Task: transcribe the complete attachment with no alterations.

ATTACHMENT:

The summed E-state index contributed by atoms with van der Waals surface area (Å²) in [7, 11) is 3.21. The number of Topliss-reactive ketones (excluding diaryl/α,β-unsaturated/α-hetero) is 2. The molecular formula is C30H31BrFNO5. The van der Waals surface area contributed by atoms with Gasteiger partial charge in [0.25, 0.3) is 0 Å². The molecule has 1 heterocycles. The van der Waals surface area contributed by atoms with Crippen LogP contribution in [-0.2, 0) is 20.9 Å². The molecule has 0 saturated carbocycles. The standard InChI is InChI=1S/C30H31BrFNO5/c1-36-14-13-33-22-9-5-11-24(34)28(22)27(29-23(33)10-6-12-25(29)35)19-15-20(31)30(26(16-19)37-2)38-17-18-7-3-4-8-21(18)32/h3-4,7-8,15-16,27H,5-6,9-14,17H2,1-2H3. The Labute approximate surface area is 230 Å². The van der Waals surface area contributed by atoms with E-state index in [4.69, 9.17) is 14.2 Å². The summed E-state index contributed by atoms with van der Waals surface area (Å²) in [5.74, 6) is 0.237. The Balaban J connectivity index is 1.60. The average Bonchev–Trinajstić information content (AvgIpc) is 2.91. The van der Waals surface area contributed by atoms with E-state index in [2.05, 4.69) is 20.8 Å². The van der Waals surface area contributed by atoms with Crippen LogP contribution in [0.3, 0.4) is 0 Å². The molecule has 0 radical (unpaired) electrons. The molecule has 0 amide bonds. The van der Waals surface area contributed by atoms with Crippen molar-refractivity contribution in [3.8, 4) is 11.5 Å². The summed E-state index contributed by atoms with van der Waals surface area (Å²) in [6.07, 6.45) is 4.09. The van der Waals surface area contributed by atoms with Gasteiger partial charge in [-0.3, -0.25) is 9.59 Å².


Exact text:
The summed E-state index contributed by atoms with van der Waals surface area (Å²) in [7, 11) is 3.21. The number of Topliss-reactive ketones (excluding diaryl/α,β-unsaturated/α-hetero) is 2. The molecular formula is C30H31BrFNO5. The van der Waals surface area contributed by atoms with Gasteiger partial charge in [0.25, 0.3) is 0 Å². The molecule has 1 heterocycles. The van der Waals surface area contributed by atoms with Crippen LogP contribution in [-0.2, 0) is 20.9 Å². The molecule has 0 saturated carbocycles. The standard InChI is InChI=1S/C30H31BrFNO5/c1-36-14-13-33-22-9-5-11-24(34)28(22)27(29-23(33)10-6-12-25(29)35)19-15-20(31)30(26(16-19)37-2)38-17-18-7-3-4-8-21(18)32/h3-4,7-8,15-16,27H,5-6,9-14,17H2,1-2H3. The Labute approximate surface area is 230 Å². The van der Waals surface area contributed by atoms with E-state index in [4.69, 9.17) is 14.2 Å². The summed E-state index contributed by atoms with van der Waals surface area (Å²) in [5.74, 6) is 0.237. The Balaban J connectivity index is 1.60. The average Bonchev–Trinajstić information content (AvgIpc) is 2.91. The van der Waals surface area contributed by atoms with E-state index in [2.05, 4.69) is 20.8 Å². The van der Waals surface area contributed by atoms with Crippen LogP contribution in [0.3, 0.4) is 0 Å². The molecule has 0 radical (unpaired) electrons. The molecule has 0 amide bonds. The van der Waals surface area contributed by atoms with Crippen molar-refractivity contribution in [3.8, 4) is 11.5 Å². The summed E-state index contributed by atoms with van der Waals surface area (Å²) in [6.07, 6.45) is 4.09. The van der Waals surface area contributed by atoms with Gasteiger partial charge in [-0.3, -0.25) is 9.59 Å².